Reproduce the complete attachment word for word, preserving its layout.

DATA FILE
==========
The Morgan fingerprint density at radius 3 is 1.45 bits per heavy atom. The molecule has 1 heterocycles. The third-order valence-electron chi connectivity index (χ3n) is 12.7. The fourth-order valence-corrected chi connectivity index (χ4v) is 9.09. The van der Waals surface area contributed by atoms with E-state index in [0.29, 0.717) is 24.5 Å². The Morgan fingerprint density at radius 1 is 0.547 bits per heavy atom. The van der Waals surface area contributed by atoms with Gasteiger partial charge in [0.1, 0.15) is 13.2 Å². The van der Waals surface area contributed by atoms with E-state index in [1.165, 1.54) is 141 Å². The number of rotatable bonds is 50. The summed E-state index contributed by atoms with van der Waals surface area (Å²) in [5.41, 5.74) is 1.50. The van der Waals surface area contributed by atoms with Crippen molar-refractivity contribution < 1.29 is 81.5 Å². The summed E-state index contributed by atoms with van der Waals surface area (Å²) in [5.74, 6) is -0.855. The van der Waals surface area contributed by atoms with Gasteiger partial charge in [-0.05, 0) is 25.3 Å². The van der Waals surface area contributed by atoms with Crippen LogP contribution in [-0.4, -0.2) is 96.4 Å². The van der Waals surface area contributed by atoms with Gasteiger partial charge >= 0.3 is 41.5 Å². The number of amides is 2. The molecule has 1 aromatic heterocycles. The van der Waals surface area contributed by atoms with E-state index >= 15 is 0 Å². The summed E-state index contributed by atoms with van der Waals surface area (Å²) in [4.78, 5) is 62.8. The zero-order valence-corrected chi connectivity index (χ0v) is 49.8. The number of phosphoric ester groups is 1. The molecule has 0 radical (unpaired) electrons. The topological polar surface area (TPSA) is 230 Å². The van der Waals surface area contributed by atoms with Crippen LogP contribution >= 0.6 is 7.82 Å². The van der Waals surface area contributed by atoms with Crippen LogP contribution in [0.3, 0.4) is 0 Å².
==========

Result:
The Morgan fingerprint density at radius 3 is 1.45 bits per heavy atom. The molecule has 1 heterocycles. The third-order valence-electron chi connectivity index (χ3n) is 12.7. The fourth-order valence-corrected chi connectivity index (χ4v) is 9.09. The van der Waals surface area contributed by atoms with E-state index in [0.29, 0.717) is 24.5 Å². The Morgan fingerprint density at radius 1 is 0.547 bits per heavy atom. The van der Waals surface area contributed by atoms with Gasteiger partial charge in [0.1, 0.15) is 13.2 Å². The van der Waals surface area contributed by atoms with E-state index in [1.165, 1.54) is 141 Å². The number of rotatable bonds is 50. The summed E-state index contributed by atoms with van der Waals surface area (Å²) in [5.41, 5.74) is 1.50. The van der Waals surface area contributed by atoms with Crippen molar-refractivity contribution < 1.29 is 81.5 Å². The summed E-state index contributed by atoms with van der Waals surface area (Å²) in [5.74, 6) is -0.855. The van der Waals surface area contributed by atoms with Gasteiger partial charge in [-0.05, 0) is 25.3 Å². The van der Waals surface area contributed by atoms with Crippen LogP contribution in [-0.4, -0.2) is 96.4 Å². The van der Waals surface area contributed by atoms with Gasteiger partial charge >= 0.3 is 41.5 Å². The number of amides is 2. The molecule has 1 aromatic heterocycles. The van der Waals surface area contributed by atoms with E-state index >= 15 is 0 Å². The summed E-state index contributed by atoms with van der Waals surface area (Å²) in [4.78, 5) is 62.8. The zero-order valence-corrected chi connectivity index (χ0v) is 49.8. The number of phosphoric ester groups is 1. The molecule has 0 radical (unpaired) electrons. The topological polar surface area (TPSA) is 230 Å². The van der Waals surface area contributed by atoms with Crippen LogP contribution >= 0.6 is 7.82 Å². The van der Waals surface area contributed by atoms with Crippen LogP contribution in [0.3, 0.4) is 0 Å².